I was busy with the baby, and told the 8 year old she could go outside to play, as long as it was behind the fence. It was 1980 something and homeschool parents were still being hauled before the Justice of the Peace in defense of the truant criminal laws. So I wanted her to be safe while she was outside without me.
Later, when she was finished playing, she came in for a snack. She proceeded to tell me all about how the neighbor got her ball for her. He was very nice but was asking why she was not in school.
Now we had already had a major problem with this neighbor, and he was actively turning us into the city hall for code violations. So when she told me that the Vice Principal of a HISD school was asking her questions, the color went out of my face!
She was so happy, but it was hard for me to explain to her how she had put the family in jeopardy. My mind was churning as to what I could do, should do, and how to handle it. With a new baby, my house was a wreck most days. And I was really still learning about homeschooling so what did I know. I asked the forums, they suggested CPS drills, where the kids hide each time someone comes to the door. Such a sad way to live, but that’s what we did for many years.
Then, on June 9th, 1994, with the signing of the Leeper Supreme Court decision, we were free to homeschool, to go out during the day to museums and parks, and free to be left alone without the fear of being arrested and arraigned in front of a Justice of the Peace.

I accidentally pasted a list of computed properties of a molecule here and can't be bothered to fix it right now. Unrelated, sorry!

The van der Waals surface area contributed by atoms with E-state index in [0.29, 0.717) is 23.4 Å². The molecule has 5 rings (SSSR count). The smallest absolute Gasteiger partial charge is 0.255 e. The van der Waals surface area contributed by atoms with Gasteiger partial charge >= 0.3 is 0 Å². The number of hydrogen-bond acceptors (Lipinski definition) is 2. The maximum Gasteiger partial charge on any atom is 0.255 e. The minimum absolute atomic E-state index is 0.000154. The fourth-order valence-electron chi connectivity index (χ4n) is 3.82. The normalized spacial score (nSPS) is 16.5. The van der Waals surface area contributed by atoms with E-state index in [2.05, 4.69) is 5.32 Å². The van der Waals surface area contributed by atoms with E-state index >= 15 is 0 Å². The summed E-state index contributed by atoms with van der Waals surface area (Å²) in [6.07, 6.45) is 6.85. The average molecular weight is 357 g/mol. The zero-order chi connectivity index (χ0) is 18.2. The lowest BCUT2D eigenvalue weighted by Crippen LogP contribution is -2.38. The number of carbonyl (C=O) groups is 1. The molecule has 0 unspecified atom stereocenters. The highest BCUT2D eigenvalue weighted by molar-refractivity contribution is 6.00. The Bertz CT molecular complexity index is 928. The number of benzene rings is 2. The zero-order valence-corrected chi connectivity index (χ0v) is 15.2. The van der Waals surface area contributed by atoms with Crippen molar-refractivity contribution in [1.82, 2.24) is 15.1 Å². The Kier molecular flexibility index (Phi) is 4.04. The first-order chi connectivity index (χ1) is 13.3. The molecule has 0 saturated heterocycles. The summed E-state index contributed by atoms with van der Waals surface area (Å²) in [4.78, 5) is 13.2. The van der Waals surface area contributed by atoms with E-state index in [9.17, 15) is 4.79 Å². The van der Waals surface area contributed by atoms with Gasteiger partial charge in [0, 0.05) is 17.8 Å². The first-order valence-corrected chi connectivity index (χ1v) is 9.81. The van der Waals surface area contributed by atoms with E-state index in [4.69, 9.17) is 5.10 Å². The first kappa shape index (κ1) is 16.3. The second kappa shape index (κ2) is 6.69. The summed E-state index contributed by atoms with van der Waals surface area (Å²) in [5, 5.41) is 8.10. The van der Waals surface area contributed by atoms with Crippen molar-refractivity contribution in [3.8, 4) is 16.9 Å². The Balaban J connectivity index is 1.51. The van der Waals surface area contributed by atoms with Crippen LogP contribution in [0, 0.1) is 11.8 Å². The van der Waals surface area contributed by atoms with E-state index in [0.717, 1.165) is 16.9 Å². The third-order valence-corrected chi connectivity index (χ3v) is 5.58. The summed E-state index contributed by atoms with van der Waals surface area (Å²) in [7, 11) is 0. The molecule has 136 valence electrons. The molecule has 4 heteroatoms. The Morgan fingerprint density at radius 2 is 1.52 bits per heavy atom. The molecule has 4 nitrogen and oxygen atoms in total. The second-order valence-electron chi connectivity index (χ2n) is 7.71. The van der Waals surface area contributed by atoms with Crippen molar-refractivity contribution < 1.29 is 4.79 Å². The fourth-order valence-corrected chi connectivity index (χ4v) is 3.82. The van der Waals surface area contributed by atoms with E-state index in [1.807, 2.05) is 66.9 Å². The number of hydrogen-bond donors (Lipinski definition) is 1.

Fast forward 30 years and Texas Home Educators helps celebrate Leeper Day, declared by Governor Abbott on June 9th, to help homeschoolers understand their history and their privilege of homeschooling in peace. Although there are no formal celebration events this year, we hope all families will take a few moments to remember the families that fought for their right to homeschool without government intervention. You can read the Leeper decisions on the History of Homeschool Page.
Before Leeper Day, it was actually dangerous for children to ride their bikes around the block or play in the front yard. So for the last 3 years, we encourage groups to go out in public on Leeper Day to help celebrate our freedom. Since this year Leeper Day is on a Saturday, we did not plan any formal events. But we hope to have several in 2020, when Leeper Day will be on a Tuesday.
If your family did something great today to remember Leeper Day, feel free to post a picture or tell your story in the comments.